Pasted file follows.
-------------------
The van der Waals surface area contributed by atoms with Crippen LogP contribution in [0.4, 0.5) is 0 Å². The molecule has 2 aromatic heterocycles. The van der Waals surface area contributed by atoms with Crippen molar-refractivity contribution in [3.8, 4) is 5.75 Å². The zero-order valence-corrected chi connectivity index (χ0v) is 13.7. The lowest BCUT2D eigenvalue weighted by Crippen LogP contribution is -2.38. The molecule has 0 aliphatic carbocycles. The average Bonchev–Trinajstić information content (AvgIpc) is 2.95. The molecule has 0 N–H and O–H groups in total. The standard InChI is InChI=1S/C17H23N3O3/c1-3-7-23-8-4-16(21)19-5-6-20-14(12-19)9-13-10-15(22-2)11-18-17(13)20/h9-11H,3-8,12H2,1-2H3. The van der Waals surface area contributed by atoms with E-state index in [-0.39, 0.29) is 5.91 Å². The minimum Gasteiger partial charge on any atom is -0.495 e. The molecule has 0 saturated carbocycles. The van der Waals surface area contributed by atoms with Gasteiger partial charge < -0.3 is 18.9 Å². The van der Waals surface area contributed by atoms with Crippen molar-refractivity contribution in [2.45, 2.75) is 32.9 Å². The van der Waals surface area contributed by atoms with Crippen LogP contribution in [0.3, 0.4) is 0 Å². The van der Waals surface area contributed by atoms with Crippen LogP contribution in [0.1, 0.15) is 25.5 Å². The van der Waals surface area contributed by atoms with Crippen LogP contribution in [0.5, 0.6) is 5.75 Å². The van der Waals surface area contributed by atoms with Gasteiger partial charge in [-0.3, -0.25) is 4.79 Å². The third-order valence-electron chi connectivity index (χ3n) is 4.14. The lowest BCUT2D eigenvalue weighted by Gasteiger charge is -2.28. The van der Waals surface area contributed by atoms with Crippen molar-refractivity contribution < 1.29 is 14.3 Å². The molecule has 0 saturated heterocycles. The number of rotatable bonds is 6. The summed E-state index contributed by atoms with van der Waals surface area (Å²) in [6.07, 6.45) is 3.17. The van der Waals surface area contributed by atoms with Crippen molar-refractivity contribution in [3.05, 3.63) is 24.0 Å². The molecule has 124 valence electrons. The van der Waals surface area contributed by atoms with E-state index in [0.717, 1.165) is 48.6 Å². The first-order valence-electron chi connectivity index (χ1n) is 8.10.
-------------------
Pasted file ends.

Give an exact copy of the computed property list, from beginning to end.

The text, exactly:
The van der Waals surface area contributed by atoms with Crippen LogP contribution in [0.4, 0.5) is 0 Å². The molecule has 2 aromatic heterocycles. The van der Waals surface area contributed by atoms with Crippen molar-refractivity contribution in [3.8, 4) is 5.75 Å². The zero-order valence-corrected chi connectivity index (χ0v) is 13.7. The lowest BCUT2D eigenvalue weighted by Crippen LogP contribution is -2.38. The molecule has 0 aliphatic carbocycles. The average Bonchev–Trinajstić information content (AvgIpc) is 2.95. The molecule has 0 N–H and O–H groups in total. The standard InChI is InChI=1S/C17H23N3O3/c1-3-7-23-8-4-16(21)19-5-6-20-14(12-19)9-13-10-15(22-2)11-18-17(13)20/h9-11H,3-8,12H2,1-2H3. The van der Waals surface area contributed by atoms with E-state index in [-0.39, 0.29) is 5.91 Å². The minimum Gasteiger partial charge on any atom is -0.495 e. The molecule has 0 saturated carbocycles. The van der Waals surface area contributed by atoms with Gasteiger partial charge < -0.3 is 18.9 Å². The van der Waals surface area contributed by atoms with Crippen molar-refractivity contribution in [2.45, 2.75) is 32.9 Å². The van der Waals surface area contributed by atoms with Crippen LogP contribution in [0.3, 0.4) is 0 Å². The van der Waals surface area contributed by atoms with Crippen LogP contribution in [0.1, 0.15) is 25.5 Å². The van der Waals surface area contributed by atoms with Crippen LogP contribution in [0.5, 0.6) is 5.75 Å². The van der Waals surface area contributed by atoms with Gasteiger partial charge in [-0.3, -0.25) is 4.79 Å². The third-order valence-electron chi connectivity index (χ3n) is 4.14. The lowest BCUT2D eigenvalue weighted by Gasteiger charge is -2.28. The van der Waals surface area contributed by atoms with Crippen molar-refractivity contribution < 1.29 is 14.3 Å². The molecule has 0 saturated heterocycles. The number of rotatable bonds is 6. The summed E-state index contributed by atoms with van der Waals surface area (Å²) in [6.07, 6.45) is 3.17. The van der Waals surface area contributed by atoms with Crippen molar-refractivity contribution in [3.05, 3.63) is 24.0 Å². The molecule has 124 valence electrons. The van der Waals surface area contributed by atoms with E-state index in [0.717, 1.165) is 48.6 Å². The first-order valence-electron chi connectivity index (χ1n) is 8.10.